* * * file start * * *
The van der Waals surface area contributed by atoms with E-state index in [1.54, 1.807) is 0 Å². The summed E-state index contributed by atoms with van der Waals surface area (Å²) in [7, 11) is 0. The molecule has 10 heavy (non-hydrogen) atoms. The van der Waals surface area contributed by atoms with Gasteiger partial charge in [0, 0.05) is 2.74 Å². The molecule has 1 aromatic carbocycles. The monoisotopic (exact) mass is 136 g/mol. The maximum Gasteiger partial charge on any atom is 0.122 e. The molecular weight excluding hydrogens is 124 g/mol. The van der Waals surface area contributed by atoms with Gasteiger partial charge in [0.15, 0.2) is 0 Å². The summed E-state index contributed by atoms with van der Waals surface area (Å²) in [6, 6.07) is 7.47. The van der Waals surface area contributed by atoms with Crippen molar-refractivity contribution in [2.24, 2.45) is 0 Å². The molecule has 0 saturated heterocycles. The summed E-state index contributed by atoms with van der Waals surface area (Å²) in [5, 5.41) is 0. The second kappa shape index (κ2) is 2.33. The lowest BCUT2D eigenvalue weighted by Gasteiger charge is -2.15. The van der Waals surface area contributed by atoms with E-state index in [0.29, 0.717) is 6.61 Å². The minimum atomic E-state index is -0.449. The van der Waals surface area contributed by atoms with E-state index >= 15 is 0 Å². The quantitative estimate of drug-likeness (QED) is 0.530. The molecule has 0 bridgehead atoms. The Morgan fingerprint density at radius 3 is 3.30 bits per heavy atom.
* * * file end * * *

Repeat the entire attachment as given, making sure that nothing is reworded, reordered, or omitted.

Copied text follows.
The van der Waals surface area contributed by atoms with E-state index in [1.54, 1.807) is 0 Å². The summed E-state index contributed by atoms with van der Waals surface area (Å²) in [7, 11) is 0. The molecule has 10 heavy (non-hydrogen) atoms. The van der Waals surface area contributed by atoms with Gasteiger partial charge in [0, 0.05) is 2.74 Å². The molecule has 1 aromatic carbocycles. The monoisotopic (exact) mass is 136 g/mol. The maximum Gasteiger partial charge on any atom is 0.122 e. The molecular weight excluding hydrogens is 124 g/mol. The van der Waals surface area contributed by atoms with Gasteiger partial charge in [0.15, 0.2) is 0 Å². The summed E-state index contributed by atoms with van der Waals surface area (Å²) in [6, 6.07) is 7.47. The van der Waals surface area contributed by atoms with Crippen molar-refractivity contribution in [2.24, 2.45) is 0 Å². The molecule has 0 saturated heterocycles. The summed E-state index contributed by atoms with van der Waals surface area (Å²) in [5, 5.41) is 0. The second kappa shape index (κ2) is 2.33. The lowest BCUT2D eigenvalue weighted by Gasteiger charge is -2.15. The van der Waals surface area contributed by atoms with E-state index in [0.29, 0.717) is 6.61 Å². The minimum atomic E-state index is -0.449. The van der Waals surface area contributed by atoms with E-state index >= 15 is 0 Å². The quantitative estimate of drug-likeness (QED) is 0.530. The molecule has 0 bridgehead atoms. The Morgan fingerprint density at radius 3 is 3.30 bits per heavy atom.